• Tue. Sep 20th, 2022

Edmonton Police Commission needs transparency: Councilman

ByChad J. Johnson

Apr 29, 2022

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The Edmonton Police Board needs to be more transparent and open private meetings to foster public trust, a councilman said Thursday.

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Com. Anne Stevenson, who is also a commissioner, said there needed to be a “cultural shift” for the watchdog to feel comfortable asking tough questions about police leadership in a public forum.

“I think there’s been a different culture and expectations around the role the commission plays, (and) it’s really meant to be an independent oversight body and has to practice in that role,” he said. she told Postmedia after a public meeting. between the city council and the commission on Thursday morning.

Asking tough questions of police officials is something commissioners often do, but behind closed doors, according to Stevenson. However, as a city councilor, she sees the value of governing in public. “Anything that can be public should be public,” she said.

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  1. Edmonton City Council at a recent meeting.

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  2. Edmonton City Council meeting, Monday, November 1, 2021.

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When it comes to council business, Edmontonians can view the same reports as councilors and watch and listen to debates and questions. She hopes the commission will take a similar approach.

Stevenson acknowledges that when the commission routinely interviews police only in private, it can create — whether true or not — the perception that it is being too friendly with the very agency it is supposed to hold accountable.

“I think being able to be more transparent, to share more openly, can help counter and address that narrative,” she said. “A lot of mistrust comes from a lack of information sharing.”

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Thursday was the first time the city council and police commission met publicly after meeting behind closed doors at City Hall in February.

The private meeting raised questions about transparency at a time of heightened criticism of law enforcement by so-called “freedom convoys” and controversy surrounding the commission chairman’s op-ed piece, John McDougall, published in this journal. At the time, the mayor championed the desire for privacy, saying it was necessary for individuals to be able to share “personal stories”.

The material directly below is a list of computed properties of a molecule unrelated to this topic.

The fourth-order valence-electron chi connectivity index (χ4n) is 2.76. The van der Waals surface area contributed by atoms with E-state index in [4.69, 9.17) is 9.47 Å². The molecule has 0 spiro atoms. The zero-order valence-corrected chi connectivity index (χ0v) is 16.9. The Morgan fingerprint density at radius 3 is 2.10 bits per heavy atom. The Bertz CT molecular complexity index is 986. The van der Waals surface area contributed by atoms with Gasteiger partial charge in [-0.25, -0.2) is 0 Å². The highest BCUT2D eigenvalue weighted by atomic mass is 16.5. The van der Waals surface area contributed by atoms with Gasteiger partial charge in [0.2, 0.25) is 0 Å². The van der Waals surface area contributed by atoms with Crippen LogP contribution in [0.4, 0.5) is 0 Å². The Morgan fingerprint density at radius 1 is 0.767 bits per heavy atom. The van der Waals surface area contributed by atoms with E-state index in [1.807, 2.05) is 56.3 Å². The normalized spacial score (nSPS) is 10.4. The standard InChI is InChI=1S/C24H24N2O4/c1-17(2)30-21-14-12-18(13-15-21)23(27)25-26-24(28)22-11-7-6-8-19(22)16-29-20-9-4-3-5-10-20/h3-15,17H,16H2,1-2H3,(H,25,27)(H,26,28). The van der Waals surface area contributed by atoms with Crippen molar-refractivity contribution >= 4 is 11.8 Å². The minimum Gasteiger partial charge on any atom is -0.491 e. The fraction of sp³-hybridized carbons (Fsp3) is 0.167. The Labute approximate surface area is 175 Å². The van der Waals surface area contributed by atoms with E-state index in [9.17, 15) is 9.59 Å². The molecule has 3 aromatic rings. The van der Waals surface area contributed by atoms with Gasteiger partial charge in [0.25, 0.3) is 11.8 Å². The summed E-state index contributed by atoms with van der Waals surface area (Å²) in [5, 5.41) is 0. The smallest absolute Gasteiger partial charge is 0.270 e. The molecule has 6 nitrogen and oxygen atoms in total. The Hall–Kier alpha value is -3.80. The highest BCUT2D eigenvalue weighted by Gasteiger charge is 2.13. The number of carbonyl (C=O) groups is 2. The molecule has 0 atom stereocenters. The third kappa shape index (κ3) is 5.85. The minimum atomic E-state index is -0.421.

The Commission is transparent: President

Speaking to Postmedia after Thursday’s meeting, McDougall said the commission had been “remarkably transparent” in its work, adding that decisions were posted on its website.

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“I think the only thing I would change is to encourage more interaction with the audience…I would like the audience to be more aware,” he said.

But McDougall said the commissioners had talked about making the committee’s currently private meetings public and he expects that won’t happen for long. “There is nothing we wanted to hide. There’s no reason these shouldn’t be public, other than the fact that we just haven’t done them in the past. »

Asked why the commission is changing course now, McDougall said that while the commission has been transparent and accountable, public demand for oversight is growing.

Transparency put to the test

The commission’s commitment to transparency was put to the test at Thursday’s special council meeting.

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Com. Keren Tang twice asked McDougall if he was aware of the broader factors behind the spate of police shootings in Edmonton this year and what steps the commission is taking to address them.

McDougall said he could not speak to ongoing ASIRT investigations or Edmonton Police Department operations.

“I was actually asking what the commission was doing, but if you want to comment after the investigation is over, I’m also happy to have a conversation,” Tang said.

McDougall went on to say that the Edmonton police strategic plan addresses gun crimes. “The service and the commission are acutely aware of the number of guns on the streets, the ridiculous number of guns the service is removing from the streets, and the ongoing gun crime.”

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Speaking to Postmedia, McDougall said the commission asked city police about the catalysts for the shooting and whether it was related to gun violence or something internal.

“They have a remarkably good officer safety program,” he said. “We have asked the questions, we have assurances from the service that their training is solid, and we consider these statements from the service to be fact.”

McDougall also told the council that he can request any necessary details regarding the police budget, as long as the questions do not relate to police operations or intelligence.

The city council privately suspended a recommended audit of the city police and commission in January.

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